Pirates fan Sharon McCullough of Elwood City, Pennsylvania, greets Coyne at the ballpark. Being a Bucs fan in Coyne's neighborhood was mandatory -- and if you weren't, well, the punishment was severe.
“Yeah, I was always a Pirate fan. You had to be.”
Two hours before the game, Coyne, shown rinsing the rag he uses to wipe down seats, would get to play softball at Forbes Field during the employees' annual end-of-season picnic.
At PNC Park, Coyne keeps all the seats clean and dry and calls the fans well-behaved. It wasn't always that way at Forbes Field.
“There's no way you can get the people off the field. You know, in them days we'd go down so people wouldn't jump over the rail.”
Coyne visits with Pirates fans Brad and Jamie Bonaroti, who brought their 14-month-old daughter, Kenzie, to the game. Coyne says his interactions with fans are what keep him coming back to the ballpark, year after year.
“Sure enough a guy comes ... and he says, 'Here's your put-me-to-bed, tonight' and he gives me a little package of Oreos.”
A World War II veteran, Coyne sings along with the national anthem before a game. Hard to believe if you're a scholar of baseball history, but when he first started working as an usher, Hall of Fame brothers Lloyd and Paul Waner were still roaming the outfield.
Coyne, of course, was at the ballpark for Bill Mazeroski's legendary walk-off home run against the Yankees in Game 7 of the 1960 Fall Classic.
“The place went wild! I just walked away from it. I mean, there was nothing we could do.”
Coyne keeps a smile on his face -- you never know when he might end up on television (or in an ESPN.com photo, for that matter), which he often does.
Coyne, laughing with fans Gabby DePasquale, left, and Erin Verni, considers many of the longtime Pirates punters in his section part of his family. Some even followed him from Forbes Field to PNC Park.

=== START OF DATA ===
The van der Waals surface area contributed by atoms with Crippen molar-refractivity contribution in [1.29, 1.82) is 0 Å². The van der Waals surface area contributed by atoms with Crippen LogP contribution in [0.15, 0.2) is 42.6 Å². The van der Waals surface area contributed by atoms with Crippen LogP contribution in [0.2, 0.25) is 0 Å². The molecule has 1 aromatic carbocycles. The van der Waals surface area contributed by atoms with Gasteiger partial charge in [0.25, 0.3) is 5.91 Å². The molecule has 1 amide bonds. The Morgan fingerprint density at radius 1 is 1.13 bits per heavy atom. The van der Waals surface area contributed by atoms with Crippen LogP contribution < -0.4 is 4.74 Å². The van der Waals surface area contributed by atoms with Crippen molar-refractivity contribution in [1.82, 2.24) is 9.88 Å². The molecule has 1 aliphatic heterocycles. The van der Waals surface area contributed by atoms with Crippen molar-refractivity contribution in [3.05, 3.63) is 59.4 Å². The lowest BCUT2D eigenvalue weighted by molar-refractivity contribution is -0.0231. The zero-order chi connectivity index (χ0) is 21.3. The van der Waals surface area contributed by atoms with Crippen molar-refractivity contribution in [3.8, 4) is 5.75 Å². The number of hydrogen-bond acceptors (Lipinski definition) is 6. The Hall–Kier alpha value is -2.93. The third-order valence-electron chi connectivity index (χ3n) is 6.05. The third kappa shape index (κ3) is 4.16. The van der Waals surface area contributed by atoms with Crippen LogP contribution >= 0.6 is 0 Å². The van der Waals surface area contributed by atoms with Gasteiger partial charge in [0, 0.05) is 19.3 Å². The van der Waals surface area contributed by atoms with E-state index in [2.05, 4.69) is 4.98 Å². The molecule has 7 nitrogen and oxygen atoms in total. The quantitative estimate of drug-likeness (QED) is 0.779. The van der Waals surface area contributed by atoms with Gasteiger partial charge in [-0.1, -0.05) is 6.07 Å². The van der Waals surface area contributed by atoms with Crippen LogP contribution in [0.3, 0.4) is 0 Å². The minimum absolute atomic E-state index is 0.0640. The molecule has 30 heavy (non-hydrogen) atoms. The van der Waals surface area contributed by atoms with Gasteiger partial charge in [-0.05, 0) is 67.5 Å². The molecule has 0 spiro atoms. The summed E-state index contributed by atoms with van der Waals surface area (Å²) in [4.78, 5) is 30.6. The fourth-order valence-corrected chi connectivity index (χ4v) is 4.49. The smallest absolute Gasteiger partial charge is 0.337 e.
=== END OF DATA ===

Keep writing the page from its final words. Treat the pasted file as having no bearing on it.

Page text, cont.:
“We were over at Three Rivers and the section I had, I had them for a long, long time. You know, we were all family.”Phil Coyne
After being hit by a foul ball, Tammy Shook of Cumberland, Maryland, is handed the ball by Coyne. Coyne has been at the ballpark a lot more since he retired; back when he worked in a machine shop, it was more of a weekend gig.
Coyne watches Pirates fans sing "Take Me Out To The Ballgame" during the seventh-inning stretch. You can be sure they're sitting (or standing) in the right spot; the experienced usher knows how to deal with fans who've gotten, um, lost.
“I don't know why you're sitting down here. In this section here, they give free beer all night!”
Coyne walks through the corridors at PNC Park. He has seen a few stadiums come and go. These days, he doesn't see as many players off the field as he used to.
Coyne says "everybody stayed in their seats" when the great Ralph Kiner came to bat -- regardless of the score or the inning.
What does Coyne do in the winter? He's got family -- and football -- to help him count down the days until spring.
“Oh, I keep busy ...”
Coyne heads back home after a long night at the game. He'll be back again -- as long as his body (and mind) can still carry him.
“As long as your mind is straight, you're all right. ... I surprise them every year, too.”